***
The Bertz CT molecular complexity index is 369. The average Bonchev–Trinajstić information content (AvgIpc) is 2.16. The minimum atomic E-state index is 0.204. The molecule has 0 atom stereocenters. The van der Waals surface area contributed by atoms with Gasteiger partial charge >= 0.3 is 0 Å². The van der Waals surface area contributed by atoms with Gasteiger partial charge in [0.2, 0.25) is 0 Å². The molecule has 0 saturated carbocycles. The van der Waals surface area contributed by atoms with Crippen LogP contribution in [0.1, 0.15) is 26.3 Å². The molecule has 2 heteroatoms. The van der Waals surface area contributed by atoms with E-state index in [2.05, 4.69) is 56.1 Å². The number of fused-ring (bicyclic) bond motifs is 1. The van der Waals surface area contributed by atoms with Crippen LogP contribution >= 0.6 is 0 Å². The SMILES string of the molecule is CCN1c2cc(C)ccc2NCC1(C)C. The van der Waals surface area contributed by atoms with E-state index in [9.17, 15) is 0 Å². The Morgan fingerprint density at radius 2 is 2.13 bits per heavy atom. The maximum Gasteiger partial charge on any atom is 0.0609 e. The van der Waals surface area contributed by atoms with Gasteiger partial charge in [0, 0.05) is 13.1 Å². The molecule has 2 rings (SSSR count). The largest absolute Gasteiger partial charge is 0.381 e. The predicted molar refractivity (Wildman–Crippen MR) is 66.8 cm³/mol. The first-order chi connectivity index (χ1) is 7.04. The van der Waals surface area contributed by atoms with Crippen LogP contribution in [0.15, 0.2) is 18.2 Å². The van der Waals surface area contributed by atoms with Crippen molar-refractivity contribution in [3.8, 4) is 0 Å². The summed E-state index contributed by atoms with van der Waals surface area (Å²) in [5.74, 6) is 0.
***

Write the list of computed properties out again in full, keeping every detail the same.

The Bertz CT molecular complexity index is 369. The average Bonchev–Trinajstić information content (AvgIpc) is 2.16. The minimum atomic E-state index is 0.204. The molecule has 0 atom stereocenters. The van der Waals surface area contributed by atoms with Gasteiger partial charge >= 0.3 is 0 Å². The van der Waals surface area contributed by atoms with Gasteiger partial charge in [0.2, 0.25) is 0 Å². The molecule has 0 saturated carbocycles. The van der Waals surface area contributed by atoms with Crippen LogP contribution in [0.1, 0.15) is 26.3 Å². The molecule has 2 heteroatoms. The van der Waals surface area contributed by atoms with E-state index in [2.05, 4.69) is 56.1 Å². The number of fused-ring (bicyclic) bond motifs is 1. The van der Waals surface area contributed by atoms with Crippen LogP contribution >= 0.6 is 0 Å². The SMILES string of the molecule is CCN1c2cc(C)ccc2NCC1(C)C. The van der Waals surface area contributed by atoms with E-state index in [9.17, 15) is 0 Å². The Morgan fingerprint density at radius 2 is 2.13 bits per heavy atom. The maximum Gasteiger partial charge on any atom is 0.0609 e. The van der Waals surface area contributed by atoms with Gasteiger partial charge in [0, 0.05) is 13.1 Å². The molecule has 2 rings (SSSR count). The largest absolute Gasteiger partial charge is 0.381 e. The predicted molar refractivity (Wildman–Crippen MR) is 66.8 cm³/mol. The first-order chi connectivity index (χ1) is 7.04. The van der Waals surface area contributed by atoms with Crippen LogP contribution in [0.15, 0.2) is 18.2 Å². The van der Waals surface area contributed by atoms with Crippen molar-refractivity contribution in [3.8, 4) is 0 Å². The summed E-state index contributed by atoms with van der Waals surface area (Å²) in [5.74, 6) is 0.